As of today, San Francisco is on the State’s watch list due to rising hospitalizations. This means that San Francisco must abide by the State’s restrictions, which includes closing indoor malls and non-essential offices, and continue the paused reopening, at least until the State lifts its restrictions. Indoor malls and non-essential offices must close, except for minimum basic operations, effective Monday, July 20. If the State adds more restrictions for counties on the watch list, San Francisco will abide by those restrictions as well. If local conditions do not improve, San Francisco maintains the ability to close additional businesses and activities that go beyond the State’s requirements.
Changing Behaviors – Face Coverings and Reduced Gatherings
In order to slow the spread of COVID-19 in the short-term and adapt to living with the virus until there is a vaccine, San Franciscans need to redouble their efforts to consistently wear face coverings and limit gatherings with people not in their household. Research shows that if the vast majority of people wear masks that cover their nose and mouth, San Franciscans can effectively slow the spread of the virus and save lives. Many of the new cases of COVID-19 that are part of the current surge are the result of social gatherings among family members and friends, so it is important that San Franciscans limit such gatherings as much as possible. In addition to these behavioral changes, everyone must continue practicing social distancing, hand washing, and staying home as much as possible.
Focus on Equity and Impacted Communities
San Francisco has focused on equity and addressing the disparate impacts of COVID-19 since the beginning of the pandemic. As part of the City’s five-point plan, San Francisco will continue to focus on the communities most impacted by the virus, especially members of the Latino community, people who must leave home to work, Black and African American residents, and the eastern and southeastern neighborhoods. This focus includes expanding access to COVID-19 testing and conducting targeted community outreach in impacted communities. For example, this week, San Francisco opened a new testing site at the Potrero Hill Health Center, adding to a recent expansion of testing options in the Tenderloin, Mission, Sunnydale and Bayview.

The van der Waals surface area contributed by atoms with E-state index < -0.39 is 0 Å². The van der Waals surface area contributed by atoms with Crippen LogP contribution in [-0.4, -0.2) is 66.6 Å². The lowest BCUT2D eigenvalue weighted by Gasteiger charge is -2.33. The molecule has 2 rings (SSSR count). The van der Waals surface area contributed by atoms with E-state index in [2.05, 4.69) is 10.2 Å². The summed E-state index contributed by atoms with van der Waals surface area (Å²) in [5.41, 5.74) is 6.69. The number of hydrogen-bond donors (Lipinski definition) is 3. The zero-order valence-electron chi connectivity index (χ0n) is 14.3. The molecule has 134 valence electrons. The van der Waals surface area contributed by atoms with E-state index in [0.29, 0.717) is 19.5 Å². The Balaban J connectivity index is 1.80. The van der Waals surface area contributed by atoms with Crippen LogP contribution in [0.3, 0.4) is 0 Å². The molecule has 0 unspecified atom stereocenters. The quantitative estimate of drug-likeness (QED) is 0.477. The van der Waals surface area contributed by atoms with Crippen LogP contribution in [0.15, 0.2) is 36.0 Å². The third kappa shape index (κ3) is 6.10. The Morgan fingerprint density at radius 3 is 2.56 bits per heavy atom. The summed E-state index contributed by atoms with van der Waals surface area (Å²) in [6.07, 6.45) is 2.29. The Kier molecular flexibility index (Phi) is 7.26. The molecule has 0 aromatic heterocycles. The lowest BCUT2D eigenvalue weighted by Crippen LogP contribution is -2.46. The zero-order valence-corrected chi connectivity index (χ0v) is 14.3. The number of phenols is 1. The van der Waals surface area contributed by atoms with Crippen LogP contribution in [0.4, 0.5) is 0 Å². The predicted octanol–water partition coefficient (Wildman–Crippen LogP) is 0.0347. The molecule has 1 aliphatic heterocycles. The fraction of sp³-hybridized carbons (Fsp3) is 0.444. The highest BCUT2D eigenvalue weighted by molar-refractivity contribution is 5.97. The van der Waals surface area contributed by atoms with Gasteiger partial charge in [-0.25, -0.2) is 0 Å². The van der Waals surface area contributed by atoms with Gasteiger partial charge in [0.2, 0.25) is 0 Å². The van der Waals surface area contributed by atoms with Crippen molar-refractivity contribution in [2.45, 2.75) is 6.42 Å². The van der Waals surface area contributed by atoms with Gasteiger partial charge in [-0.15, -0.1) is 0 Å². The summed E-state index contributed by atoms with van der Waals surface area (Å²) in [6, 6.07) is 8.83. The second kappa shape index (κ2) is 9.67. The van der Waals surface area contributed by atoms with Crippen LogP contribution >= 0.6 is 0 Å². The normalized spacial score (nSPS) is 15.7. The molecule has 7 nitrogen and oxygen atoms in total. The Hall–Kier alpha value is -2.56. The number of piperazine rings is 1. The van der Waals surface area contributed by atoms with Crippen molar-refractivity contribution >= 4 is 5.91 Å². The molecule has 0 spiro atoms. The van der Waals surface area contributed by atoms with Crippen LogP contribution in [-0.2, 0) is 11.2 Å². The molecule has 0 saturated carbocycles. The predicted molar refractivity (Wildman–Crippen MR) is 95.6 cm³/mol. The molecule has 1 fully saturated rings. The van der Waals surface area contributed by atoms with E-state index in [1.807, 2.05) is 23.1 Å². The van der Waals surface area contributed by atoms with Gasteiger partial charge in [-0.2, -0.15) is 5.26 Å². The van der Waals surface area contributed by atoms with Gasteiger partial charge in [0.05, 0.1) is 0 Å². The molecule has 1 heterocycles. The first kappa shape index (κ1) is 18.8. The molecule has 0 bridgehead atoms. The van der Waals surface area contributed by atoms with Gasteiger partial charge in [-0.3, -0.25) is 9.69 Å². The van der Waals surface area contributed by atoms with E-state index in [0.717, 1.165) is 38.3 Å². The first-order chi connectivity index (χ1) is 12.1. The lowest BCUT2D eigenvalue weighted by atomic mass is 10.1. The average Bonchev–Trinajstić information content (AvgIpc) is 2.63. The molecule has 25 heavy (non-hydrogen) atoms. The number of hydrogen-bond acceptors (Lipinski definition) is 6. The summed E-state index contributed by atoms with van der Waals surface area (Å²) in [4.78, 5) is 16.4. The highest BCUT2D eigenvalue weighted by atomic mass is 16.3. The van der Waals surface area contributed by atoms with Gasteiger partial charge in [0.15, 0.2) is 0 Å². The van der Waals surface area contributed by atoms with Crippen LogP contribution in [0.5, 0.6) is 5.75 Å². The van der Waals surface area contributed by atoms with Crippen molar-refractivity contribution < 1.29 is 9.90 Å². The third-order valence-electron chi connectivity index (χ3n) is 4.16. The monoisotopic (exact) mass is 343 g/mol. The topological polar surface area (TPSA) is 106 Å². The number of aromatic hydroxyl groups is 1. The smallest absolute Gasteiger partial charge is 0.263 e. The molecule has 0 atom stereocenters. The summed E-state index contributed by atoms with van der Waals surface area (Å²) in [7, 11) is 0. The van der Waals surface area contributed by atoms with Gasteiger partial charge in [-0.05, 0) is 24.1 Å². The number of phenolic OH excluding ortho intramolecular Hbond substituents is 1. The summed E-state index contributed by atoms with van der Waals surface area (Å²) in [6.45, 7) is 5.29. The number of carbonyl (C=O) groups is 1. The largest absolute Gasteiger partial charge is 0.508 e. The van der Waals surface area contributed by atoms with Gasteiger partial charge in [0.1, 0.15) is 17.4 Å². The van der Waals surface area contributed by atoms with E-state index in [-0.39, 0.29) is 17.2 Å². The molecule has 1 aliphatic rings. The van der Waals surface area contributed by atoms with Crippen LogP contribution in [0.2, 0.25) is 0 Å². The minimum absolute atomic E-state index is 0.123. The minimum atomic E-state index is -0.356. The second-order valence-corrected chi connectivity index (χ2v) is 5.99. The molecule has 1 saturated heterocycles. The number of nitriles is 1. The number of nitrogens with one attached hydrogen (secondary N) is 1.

Expanding Access to Testing
The City continues to meet its testing goals, however in the current surge it has taken longer for people to access testing appointments and receive their results. In an effort to address this challenge, the City will issue a Health Order on Monday requiring private health care providers to increase their testing services by providing same-day testing for patients with symptoms and close contacts of confirmed COVID cases. Additionally, private hospitals and clinics must provide testing to asymptomatic workers in jobs where they have more risk of exposure, such as health care, first responders, and jobs with frequent public interactions at less than six-feet apart. Staff and residents of congregate settings also must be provided testing if requested.
The goal of this Health Order is to more fairly distribute testing across city providers and ease the demand on City-run sites so that residents who are uninsured or are members of impacted communities are able to get tested in a timely manner.